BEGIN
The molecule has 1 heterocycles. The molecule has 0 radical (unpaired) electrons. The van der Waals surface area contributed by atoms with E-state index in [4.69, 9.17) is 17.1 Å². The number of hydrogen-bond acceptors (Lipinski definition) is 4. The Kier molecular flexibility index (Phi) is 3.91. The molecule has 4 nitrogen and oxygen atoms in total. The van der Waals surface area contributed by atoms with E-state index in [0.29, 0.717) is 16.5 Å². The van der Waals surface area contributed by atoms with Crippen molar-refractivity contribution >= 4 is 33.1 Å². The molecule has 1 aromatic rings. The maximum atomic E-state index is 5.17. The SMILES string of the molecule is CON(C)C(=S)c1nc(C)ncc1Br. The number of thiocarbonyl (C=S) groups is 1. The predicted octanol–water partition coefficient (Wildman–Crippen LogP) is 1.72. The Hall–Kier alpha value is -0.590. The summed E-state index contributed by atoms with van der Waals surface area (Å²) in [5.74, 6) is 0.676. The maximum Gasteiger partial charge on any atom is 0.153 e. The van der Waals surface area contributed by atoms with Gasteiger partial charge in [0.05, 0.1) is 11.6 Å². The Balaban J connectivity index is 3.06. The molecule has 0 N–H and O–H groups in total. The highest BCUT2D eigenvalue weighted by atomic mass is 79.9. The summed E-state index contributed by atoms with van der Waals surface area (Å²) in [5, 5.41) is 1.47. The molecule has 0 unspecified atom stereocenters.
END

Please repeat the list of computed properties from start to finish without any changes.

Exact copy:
The molecule has 1 heterocycles. The molecule has 0 radical (unpaired) electrons. The van der Waals surface area contributed by atoms with E-state index in [4.69, 9.17) is 17.1 Å². The number of hydrogen-bond acceptors (Lipinski definition) is 4. The Kier molecular flexibility index (Phi) is 3.91. The molecule has 4 nitrogen and oxygen atoms in total. The van der Waals surface area contributed by atoms with E-state index in [0.29, 0.717) is 16.5 Å². The van der Waals surface area contributed by atoms with Crippen molar-refractivity contribution >= 4 is 33.1 Å². The molecule has 1 aromatic rings. The maximum atomic E-state index is 5.17. The SMILES string of the molecule is CON(C)C(=S)c1nc(C)ncc1Br. The number of thiocarbonyl (C=S) groups is 1. The predicted octanol–water partition coefficient (Wildman–Crippen LogP) is 1.72. The Hall–Kier alpha value is -0.590. The summed E-state index contributed by atoms with van der Waals surface area (Å²) in [5.74, 6) is 0.676. The maximum Gasteiger partial charge on any atom is 0.153 e. The van der Waals surface area contributed by atoms with Gasteiger partial charge in [0.05, 0.1) is 11.6 Å². The Balaban J connectivity index is 3.06. The molecule has 0 N–H and O–H groups in total. The highest BCUT2D eigenvalue weighted by atomic mass is 79.9. The summed E-state index contributed by atoms with van der Waals surface area (Å²) in [5, 5.41) is 1.47. The molecule has 0 unspecified atom stereocenters.